"Late afternoons and evenings may be especially difficult for people with Alzheimer’s disease or other forms of dementia. Research suggests approximately 19% of people with dementia experience sundown syndrome, or sundowning, a group of symptoms or behaviors including agitation, restlessness and confusion that can occur as the daylight begins to fade.
Fortunately, there are ways to cope with sundown syndrome. Read on to learn more about sundown syndrome, including its symptoms, causes and risk factors, treatment options and expert tips on how to manage the condition.
What Is Sundown Syndrome (or Sundowning)?
“Sundowning refers to a sense of [increased confusion and changes in behavior] that can occur in people with Alzheimer’s disease and other dementias toward the end of the day,” explains Keith Vossel, M.D., a professor of neurology and director of the Mary S. Easton Center for Alzheimer’s Research and Care at UCLA in California.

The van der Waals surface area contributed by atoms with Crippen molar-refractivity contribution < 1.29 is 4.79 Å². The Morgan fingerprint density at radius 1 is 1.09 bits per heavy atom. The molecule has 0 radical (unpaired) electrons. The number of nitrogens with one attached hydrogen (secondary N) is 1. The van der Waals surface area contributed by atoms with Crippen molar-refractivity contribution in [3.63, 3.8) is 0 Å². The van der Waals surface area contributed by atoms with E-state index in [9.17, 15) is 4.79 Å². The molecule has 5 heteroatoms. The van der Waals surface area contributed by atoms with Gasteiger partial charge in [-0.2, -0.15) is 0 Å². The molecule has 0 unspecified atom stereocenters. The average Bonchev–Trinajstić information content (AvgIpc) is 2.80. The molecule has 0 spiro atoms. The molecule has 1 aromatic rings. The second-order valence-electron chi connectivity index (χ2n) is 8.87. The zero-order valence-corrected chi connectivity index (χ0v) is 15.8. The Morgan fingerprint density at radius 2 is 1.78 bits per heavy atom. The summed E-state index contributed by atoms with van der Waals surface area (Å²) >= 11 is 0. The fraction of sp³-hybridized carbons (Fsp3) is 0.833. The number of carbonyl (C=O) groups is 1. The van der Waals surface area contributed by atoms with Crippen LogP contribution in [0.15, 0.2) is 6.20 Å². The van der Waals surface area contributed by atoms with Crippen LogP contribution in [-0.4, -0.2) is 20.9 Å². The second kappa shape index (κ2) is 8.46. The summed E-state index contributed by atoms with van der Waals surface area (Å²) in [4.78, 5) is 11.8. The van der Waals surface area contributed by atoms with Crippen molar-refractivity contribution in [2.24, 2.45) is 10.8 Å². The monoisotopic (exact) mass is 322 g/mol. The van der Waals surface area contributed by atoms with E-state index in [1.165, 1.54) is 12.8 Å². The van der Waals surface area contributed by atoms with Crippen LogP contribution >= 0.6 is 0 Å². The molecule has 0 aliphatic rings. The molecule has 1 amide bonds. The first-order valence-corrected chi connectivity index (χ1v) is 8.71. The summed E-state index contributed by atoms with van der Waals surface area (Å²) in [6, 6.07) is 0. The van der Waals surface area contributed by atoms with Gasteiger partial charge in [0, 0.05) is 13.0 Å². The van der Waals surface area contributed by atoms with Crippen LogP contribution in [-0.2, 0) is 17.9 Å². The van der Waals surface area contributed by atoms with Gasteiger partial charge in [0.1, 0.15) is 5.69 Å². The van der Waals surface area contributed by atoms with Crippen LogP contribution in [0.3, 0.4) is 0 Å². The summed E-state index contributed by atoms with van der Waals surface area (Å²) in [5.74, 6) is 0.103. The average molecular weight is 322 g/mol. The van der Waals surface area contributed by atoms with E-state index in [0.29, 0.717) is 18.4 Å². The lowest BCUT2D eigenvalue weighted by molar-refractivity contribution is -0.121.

Sundowning generally begins in the late afternoon as the sun begins to set and continues into the night. However, it can occur at any time. Sundowning most commonly affects individuals in the middle and later stages of Alzheimer’s disease, and the condition can make it difficult for those affected to get enough sleep.
“Sundowning can affect an individual’s memory, thinking, personality, reasoning and mood, causing symptoms like sadness, anxiety, fear, agitation, restlessness and irritability. It can also lead to other mental states, such as paranoia, delusions and hallucinations,” says Alvaro Pascual-Leone, M.D., a cognitive neurologist and dementia specialist and professor in neurology at Harvard Medical School."
Read more in Forbes Health.